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Buakaw’s Iranian Manager Is Making Waves in Bangkok

Fightland Blog

By Alexander Reynolds

All photos courtesy of the author

Pot-bellied ex-fighters with a chip on the shoulder have long dominated the business end of Bangkok’s Muay Thai scene. They got ripped off on the way up and now it’s their turn to do the same.

This isn’t the case with Sasan Ghosairi, an Iranian hulk who resembles the legendary gangster Al Capone. Ghosairi has broken the Thai monopoly on the domestic Muay Thai fight game and emerged as one of the biggest promoters and managers in the professional sport today. His promotions and stable of fighters are a veritable who’s who of Muay Thai—including Buakaw Banchamek, arguably the best pound for pound nak muay (Thai boxer) in the biz. It’s a tale of rags to riches, ring to ringside, kicking and punching all the way to the top—but how did this humble and soft-spoken Iranian get there?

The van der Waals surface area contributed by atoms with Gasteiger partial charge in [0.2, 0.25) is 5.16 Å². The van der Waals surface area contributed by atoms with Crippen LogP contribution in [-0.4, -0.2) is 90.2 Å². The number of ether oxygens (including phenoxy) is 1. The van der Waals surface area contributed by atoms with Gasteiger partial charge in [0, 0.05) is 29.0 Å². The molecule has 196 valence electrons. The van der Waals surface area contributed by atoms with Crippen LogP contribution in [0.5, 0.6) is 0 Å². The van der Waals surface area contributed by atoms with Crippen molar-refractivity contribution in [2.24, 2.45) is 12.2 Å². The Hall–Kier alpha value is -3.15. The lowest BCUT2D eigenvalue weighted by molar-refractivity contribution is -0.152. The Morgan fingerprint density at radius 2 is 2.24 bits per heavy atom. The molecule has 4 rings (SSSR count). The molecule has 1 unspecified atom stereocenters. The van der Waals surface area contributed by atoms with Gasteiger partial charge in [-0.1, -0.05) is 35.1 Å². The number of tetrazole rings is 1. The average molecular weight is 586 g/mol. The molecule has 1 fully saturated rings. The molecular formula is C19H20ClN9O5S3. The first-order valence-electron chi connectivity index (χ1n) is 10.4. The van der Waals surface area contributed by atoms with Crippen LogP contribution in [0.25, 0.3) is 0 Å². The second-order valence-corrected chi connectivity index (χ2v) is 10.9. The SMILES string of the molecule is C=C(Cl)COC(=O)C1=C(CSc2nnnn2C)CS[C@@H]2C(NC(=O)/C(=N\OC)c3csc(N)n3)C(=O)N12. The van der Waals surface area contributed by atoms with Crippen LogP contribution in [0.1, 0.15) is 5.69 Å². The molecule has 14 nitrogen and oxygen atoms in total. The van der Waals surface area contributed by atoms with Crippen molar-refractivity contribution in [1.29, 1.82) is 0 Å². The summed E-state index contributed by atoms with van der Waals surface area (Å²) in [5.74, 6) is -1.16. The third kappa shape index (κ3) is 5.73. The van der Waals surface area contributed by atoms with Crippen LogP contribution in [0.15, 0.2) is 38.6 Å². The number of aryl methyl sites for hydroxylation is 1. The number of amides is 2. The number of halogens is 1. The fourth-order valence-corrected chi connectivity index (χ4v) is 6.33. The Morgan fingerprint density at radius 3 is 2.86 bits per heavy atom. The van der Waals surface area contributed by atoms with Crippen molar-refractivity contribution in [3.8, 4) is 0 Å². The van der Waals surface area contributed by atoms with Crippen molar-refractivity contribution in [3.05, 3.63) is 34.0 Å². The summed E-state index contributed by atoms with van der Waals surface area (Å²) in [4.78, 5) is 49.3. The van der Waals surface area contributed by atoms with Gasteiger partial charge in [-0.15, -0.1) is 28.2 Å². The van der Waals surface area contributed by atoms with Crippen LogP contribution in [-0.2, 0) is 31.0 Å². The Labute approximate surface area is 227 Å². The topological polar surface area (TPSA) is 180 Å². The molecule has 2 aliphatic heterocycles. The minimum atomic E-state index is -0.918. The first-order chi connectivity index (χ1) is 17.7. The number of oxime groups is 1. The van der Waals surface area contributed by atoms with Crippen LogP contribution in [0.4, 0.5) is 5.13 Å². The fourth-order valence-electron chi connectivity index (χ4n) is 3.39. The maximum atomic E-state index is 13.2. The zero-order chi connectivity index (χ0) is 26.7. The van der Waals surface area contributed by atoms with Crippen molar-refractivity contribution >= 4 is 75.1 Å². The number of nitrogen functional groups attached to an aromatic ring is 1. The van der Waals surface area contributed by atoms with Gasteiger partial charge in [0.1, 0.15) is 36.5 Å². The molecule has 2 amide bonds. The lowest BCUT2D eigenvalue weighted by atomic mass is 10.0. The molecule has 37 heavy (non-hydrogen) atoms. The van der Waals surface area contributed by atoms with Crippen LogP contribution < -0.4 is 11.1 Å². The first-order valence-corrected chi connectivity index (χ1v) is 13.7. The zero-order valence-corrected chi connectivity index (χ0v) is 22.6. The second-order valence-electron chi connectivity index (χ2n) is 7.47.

Like many a boxer before him, Ghosairi came up the hard way. He moved to Thailand 12 years ago from Iran and was fighting out of Rompo Gym in Bangkok’s rundown slaughterhouse district under the Don King eyes of Naront Siri aka “Mr. Pek”. At the time, many big name pro-fighters, both foreign and domestic, were getting the runaround from Thai promoters. They were often mismatched with heavier opponents and sometimes not even paid for their efforts. Fed up of this, and nearing the end of his own pro fight career in Bangkok as a heavyweight, Ghosairi decided to cross the ropes into the business side of the sport. In the beginning, the Iranian outsider was not taken seriously by the Thai sporting establishment. Nonetheless, he soon made a name for himself as a leading coach, promoter and matchmaker with Kunlun Fight (Asia’s largest kickboxing league) and co-founded the World Muay Thai Federation (WMF), the World Muay Thai Organization (WMO) and the International Professional Combat Council (IPCC). Ghosairi the outsider trumped the odds and emerged as a firm but fair businessman who looked after his fighters, and, moreover, didn’t rip them off.

Fightland: I didn’t know Muay Thai was big in Iran until I came to Bangkok where there are loads of Iranian kickboxers on the circuit. What is the Muay Thai scene in Iran like?